What is an exhaustive switch block in TypeScript?

An exhaustive switch block in TypeScript is one that covers all possible values of a discriminated union or enum type. It ensures that there are no missing cases and provides a handling mechanism for every potential value of the type.

How can I check if my switch block is exhaustive in TypeScript?

TypeScript provides a built-in mechanism to check the exhaustiveness of a switch block. You can enable this by using the --strictNullChecks compiler option. TypeScript will then issue a compile-time error if your switch block is not exhaustive.

What happens if my switch block is not exhaustive?

If your switch block is not exhaustive and you’ve enabled --strictNullChecks, TypeScript will produce a compilation error. This error serves as a reminder to handle all possible cases to ensure type safety.

Can I use a default case in a switch block to make it exhaustive?

Yes, using a default case is a common approach to make a switch block exhaustive. The default case will catch any values that don’t match any of the explicitly defined cases. However, if your type allows for more specific handling, it’s better to handle each case explicitly to provide better type safety.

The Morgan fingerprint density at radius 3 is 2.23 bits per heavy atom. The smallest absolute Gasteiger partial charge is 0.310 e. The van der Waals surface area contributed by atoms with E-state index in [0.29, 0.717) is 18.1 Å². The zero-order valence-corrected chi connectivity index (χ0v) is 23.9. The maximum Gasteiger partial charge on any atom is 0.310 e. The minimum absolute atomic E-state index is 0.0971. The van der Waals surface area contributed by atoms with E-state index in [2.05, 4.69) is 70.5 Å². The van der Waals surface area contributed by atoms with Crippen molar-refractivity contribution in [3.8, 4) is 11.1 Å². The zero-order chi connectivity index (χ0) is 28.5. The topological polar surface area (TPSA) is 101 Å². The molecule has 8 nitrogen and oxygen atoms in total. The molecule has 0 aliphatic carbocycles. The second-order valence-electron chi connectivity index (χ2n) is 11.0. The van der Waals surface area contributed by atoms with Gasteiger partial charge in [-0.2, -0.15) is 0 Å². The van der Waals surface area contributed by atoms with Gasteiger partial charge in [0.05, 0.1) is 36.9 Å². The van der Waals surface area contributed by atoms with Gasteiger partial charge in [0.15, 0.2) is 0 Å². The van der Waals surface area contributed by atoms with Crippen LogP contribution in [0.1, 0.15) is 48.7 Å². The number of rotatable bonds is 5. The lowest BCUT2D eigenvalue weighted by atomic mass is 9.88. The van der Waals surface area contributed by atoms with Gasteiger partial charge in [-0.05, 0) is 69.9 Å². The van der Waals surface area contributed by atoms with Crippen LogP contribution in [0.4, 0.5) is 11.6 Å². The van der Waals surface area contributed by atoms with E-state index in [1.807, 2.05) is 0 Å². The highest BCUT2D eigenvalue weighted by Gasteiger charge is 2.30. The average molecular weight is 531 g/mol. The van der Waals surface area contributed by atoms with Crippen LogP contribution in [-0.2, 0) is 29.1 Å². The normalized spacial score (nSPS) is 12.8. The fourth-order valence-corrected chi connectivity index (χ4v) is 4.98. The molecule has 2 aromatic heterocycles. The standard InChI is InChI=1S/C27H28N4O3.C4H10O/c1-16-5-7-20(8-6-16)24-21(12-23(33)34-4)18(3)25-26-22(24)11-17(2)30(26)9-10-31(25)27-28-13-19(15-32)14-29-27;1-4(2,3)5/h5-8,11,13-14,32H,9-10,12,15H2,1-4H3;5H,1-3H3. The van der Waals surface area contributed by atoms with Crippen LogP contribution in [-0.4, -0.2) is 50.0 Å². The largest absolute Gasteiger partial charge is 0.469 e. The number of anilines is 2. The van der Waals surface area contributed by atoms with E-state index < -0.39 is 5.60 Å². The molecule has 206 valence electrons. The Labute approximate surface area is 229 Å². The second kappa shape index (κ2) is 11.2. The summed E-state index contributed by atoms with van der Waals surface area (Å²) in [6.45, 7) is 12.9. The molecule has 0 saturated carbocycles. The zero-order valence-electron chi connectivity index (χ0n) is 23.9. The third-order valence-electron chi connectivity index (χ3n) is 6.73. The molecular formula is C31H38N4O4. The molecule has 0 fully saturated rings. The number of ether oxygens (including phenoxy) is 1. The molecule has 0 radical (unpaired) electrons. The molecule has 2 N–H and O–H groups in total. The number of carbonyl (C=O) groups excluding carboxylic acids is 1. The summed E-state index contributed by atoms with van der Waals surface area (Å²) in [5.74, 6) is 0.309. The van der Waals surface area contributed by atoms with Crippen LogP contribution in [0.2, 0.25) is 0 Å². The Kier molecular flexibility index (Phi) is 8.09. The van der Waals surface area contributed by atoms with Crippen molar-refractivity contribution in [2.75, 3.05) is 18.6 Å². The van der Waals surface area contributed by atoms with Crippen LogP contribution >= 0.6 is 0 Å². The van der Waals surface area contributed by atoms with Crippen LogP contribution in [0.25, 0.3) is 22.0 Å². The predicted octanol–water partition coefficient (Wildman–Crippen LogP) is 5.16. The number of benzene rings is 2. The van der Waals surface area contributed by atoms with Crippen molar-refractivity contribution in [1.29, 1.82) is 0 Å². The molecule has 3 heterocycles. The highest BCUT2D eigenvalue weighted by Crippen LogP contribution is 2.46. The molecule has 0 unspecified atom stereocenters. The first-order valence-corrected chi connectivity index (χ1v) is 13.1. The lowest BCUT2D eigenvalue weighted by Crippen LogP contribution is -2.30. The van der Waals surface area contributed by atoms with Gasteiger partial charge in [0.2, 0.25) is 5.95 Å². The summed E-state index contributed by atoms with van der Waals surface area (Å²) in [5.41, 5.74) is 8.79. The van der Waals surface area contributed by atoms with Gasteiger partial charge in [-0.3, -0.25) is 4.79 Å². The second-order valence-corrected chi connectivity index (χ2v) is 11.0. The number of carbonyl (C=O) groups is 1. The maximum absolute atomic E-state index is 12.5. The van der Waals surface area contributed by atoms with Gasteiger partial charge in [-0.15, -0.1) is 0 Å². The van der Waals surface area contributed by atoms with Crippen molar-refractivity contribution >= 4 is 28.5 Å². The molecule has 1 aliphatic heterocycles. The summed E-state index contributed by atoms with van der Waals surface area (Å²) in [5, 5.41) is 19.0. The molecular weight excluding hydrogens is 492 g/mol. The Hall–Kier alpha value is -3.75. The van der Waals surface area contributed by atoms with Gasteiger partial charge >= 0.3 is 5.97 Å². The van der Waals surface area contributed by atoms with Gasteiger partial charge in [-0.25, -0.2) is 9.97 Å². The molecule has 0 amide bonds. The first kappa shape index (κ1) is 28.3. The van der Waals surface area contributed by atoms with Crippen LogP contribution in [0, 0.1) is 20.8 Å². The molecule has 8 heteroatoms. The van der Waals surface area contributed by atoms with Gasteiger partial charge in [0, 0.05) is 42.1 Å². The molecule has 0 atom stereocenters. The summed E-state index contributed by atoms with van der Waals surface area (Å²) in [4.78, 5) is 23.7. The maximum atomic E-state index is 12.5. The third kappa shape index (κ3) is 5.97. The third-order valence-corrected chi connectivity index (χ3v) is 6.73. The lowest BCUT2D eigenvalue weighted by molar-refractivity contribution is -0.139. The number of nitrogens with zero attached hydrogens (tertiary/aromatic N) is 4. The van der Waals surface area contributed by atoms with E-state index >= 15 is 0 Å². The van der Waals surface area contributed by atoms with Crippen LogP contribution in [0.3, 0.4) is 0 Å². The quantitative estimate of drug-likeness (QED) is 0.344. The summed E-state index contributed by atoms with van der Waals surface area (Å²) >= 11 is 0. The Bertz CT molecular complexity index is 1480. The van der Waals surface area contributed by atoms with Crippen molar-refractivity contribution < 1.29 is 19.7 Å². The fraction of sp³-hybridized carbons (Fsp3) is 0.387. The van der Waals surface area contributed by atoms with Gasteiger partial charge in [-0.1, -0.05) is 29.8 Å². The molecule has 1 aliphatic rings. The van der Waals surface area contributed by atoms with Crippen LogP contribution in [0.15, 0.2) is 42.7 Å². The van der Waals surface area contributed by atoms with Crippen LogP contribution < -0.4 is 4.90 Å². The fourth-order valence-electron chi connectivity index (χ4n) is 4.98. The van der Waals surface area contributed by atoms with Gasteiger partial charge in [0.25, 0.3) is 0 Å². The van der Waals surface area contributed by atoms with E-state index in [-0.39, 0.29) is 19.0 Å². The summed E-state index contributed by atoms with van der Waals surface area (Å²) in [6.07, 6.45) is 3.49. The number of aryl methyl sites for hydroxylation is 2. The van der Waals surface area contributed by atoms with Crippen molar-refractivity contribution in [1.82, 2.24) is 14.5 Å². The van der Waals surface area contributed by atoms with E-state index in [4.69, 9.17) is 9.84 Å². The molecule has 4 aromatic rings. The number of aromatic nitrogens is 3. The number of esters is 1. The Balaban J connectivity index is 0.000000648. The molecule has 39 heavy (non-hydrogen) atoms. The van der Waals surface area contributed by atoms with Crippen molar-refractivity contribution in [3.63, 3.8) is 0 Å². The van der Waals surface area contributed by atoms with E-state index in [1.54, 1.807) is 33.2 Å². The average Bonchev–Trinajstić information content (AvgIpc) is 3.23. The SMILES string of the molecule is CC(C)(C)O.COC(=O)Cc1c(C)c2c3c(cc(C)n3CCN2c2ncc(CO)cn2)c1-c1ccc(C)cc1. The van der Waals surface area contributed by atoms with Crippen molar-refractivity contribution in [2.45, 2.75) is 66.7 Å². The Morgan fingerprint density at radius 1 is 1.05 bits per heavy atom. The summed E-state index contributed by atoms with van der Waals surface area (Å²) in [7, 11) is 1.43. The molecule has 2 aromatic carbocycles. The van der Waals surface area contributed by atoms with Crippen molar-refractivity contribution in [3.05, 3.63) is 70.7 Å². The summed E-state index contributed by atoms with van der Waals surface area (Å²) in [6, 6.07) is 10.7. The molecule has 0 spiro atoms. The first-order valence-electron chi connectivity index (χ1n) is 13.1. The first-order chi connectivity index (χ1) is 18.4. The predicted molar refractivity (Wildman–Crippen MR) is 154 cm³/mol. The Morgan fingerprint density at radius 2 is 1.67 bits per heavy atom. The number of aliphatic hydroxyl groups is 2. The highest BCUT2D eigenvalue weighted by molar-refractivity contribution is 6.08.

Are there any third-party libraries or tools that help with exhaustiveness checking?

Yes, there are third-party libraries like ts-expect and never that provide additional exhaustiveness checking beyond TypeScript’s built-in capabilities. These libraries can offer more advanced checking and allow you to write more concise and expressive code when working with discriminated unions.

Remember that ensuring exhaustiveness in switch blocks is essential for type safety, and TypeScript’s built-in checks (with --strictNullChecks) are usually sufficient. However, third-party libraries can be helpful for more complex scenarios.

Ensuring that your switch blocks are exhaustive in TypeScript is crucial for type safety, avoiding unintended behavior, and maintaining code quality. You can achieve this by using discriminated unions, leveraging exhaustiveness checking, and including default cases when necessary.

By following these best practices, you can write more reliable and maintainable TypeScript code, reducing the likelihood of runtime errors and making your codebase more understandable for both yourself and your fellow developers.